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They just can’t quite carry it.

So I was very in for Valerian and the City of a Thousand Planets. There’s a bunch of reasons, but foremost among them is that I fucking love this kind of whiz bang, go for broke science fiction. Throw me all the weird tech and weirder aliens. I am down for the French comic book sensibilities, especially the ridiculous fashion, and I’ll even put up with the clunkiest dialogue this side of a Syfy Original. This is my kind of movie and if there’s any kind of nested audience for the Valerians of the world, it’s me.

However, this is no Jupiter Ascending situation. It’s safe to say that if you didn’t like that movie, you will loathe this one. In most ways, they are dissimilar, but it’s hard to not be reminded of the slightly more serious but also more coherent and well-plotted Wachowski Sisters’ foray into manic space opera. The same genre DNA gave birth to both films, though Valerian is a direct adaptation of a seminal French comic while for Jupiter, the comic Valerian and Laureline was just one of many influences it wore on its sleeve. Many might also compare this one to the Guardians of the Galaxy films, but I’d caution against that since kicking this movie while its down (it really bombed) to that extent just seems cruel.

If you like imaginative space opera and come for just the visuals, world-building, and literally hundreds of weird and wonderful aliens, you may be able to put aside this movie’s narrative problems and enjoy it. I mostly did. Valerian is dizzyingly ambitious, so it’s tempting to brush aside that it doesn’t really work. And while the story is nothing special, it plays out in an offbeat way and is packed to the brim with worthwhile diversion. There’s hardly a frame in the first half of this movie that won’t light a scifi fan’s mind up. It has that same special quality Jupiter Ascending had where every five minutes, there’s a new idea that you could make a whole movie out of. For example, the concepts and mechanics of Big Market, a virtual bazaar in another dimension, are just a set-piece here, but the whole of the upcoming Ready Player One will deal with somewhat similar ideas. Valerian has imagination to spare but suffers from an overindulgence in its own poorly executed dramatic core, which aggressively sucks, and also fails to trust its own plot enough to avoid a third act recap sequence that, frankly, was where the movie really fell apart for me. I love Luc Besson, even when he makes a bad movie (Lucy) and while I might summarize Valerian as “The 5th Element for kids” and while that might sound good… it’s only really two thirds good. That said, the opening ten minutes are straight up wonderful and honestly worth the whole movie.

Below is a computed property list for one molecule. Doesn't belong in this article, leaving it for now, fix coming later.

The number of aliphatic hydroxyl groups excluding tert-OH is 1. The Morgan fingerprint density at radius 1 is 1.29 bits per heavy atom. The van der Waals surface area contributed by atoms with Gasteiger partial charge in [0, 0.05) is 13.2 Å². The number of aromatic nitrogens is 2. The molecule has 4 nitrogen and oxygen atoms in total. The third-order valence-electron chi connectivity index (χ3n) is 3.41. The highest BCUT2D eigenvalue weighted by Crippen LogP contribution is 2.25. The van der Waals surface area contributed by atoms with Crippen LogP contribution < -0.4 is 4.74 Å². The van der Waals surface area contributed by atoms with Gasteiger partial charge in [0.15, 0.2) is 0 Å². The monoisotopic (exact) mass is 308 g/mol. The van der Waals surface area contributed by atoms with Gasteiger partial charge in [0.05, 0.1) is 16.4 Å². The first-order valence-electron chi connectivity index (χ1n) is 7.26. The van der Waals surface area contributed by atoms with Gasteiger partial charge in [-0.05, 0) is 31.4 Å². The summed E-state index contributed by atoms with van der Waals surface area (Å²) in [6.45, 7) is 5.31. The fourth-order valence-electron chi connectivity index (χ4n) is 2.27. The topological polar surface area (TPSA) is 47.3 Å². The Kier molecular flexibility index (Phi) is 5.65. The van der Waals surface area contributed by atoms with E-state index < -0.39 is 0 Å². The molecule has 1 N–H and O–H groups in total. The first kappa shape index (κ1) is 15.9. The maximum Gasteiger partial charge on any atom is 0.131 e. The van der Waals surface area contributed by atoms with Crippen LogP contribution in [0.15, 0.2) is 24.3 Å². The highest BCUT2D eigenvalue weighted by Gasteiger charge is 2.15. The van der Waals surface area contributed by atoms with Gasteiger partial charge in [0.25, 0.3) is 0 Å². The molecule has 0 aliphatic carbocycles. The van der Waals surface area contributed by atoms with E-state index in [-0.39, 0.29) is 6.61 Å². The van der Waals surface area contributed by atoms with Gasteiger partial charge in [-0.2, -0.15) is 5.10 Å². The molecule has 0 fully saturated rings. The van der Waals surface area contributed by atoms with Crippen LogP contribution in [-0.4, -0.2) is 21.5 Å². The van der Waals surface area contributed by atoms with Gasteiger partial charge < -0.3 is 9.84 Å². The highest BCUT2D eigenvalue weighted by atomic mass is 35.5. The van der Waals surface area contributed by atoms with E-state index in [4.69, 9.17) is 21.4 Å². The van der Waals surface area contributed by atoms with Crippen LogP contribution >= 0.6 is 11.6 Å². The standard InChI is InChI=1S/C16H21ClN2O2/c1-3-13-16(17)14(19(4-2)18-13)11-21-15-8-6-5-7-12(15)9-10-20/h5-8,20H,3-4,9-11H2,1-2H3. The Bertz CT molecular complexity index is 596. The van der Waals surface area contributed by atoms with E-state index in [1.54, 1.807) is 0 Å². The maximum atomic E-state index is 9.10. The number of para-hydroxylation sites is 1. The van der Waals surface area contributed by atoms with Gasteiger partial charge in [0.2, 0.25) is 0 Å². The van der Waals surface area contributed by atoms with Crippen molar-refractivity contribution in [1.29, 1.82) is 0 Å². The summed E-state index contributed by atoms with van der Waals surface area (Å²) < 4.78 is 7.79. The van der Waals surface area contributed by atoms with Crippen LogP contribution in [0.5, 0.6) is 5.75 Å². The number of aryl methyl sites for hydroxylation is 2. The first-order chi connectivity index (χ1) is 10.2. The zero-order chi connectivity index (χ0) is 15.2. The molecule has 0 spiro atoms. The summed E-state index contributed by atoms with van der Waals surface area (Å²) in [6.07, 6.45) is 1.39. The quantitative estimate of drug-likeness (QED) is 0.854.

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The comic also influenced Star Wars so there’s a nice lived-in feel to a lot of the fashion, tech, and settings.

That opening sequence is all about how Alpha, the City of a Thousand Planets (really a big space station) came to be. It starts with familiar imagery of the International Space Station, scored to David Bowie’s Major Tom (perfectly, I might add). It progresses through eras, with the costuming going from the realism of say Interstellar to the outlandish colors and ornate decoration we’ll see throughout the rest of the movie. We see that meeting after meeting, first among ourselves but eventually with stranger and stranger beings, humans reach out a hand of friendship and cooperation. It’s a beautiful statement about the possibilities of doing things in that spirit and reminds us of what the best parts of Gene Roddenberry’s vision of the Star Trek Federation looks like.

Then a second prologue begins, this time on a very alien tropical world. Human-like beings frolic on beaches, gathering luminescent pearls and playing with cute creatures. We briefly get to know a young woman, who seems to enjoy her life and why shouldn’t she? She lives in paradise. Then disaster strikes. The planet is bombarded with broken ships and debris. Some of the humanoids hide in one, but others are trapped outside as a massive ship sets off a huge explosion that seems to destroy the planet. As the woman we’ve been watching dies in the blast, she lets out her own blast and we finally meet our titular hero… about twenty minutes in. Just in time for a quick introduction to the two characters we’ll be spending most of our movie with.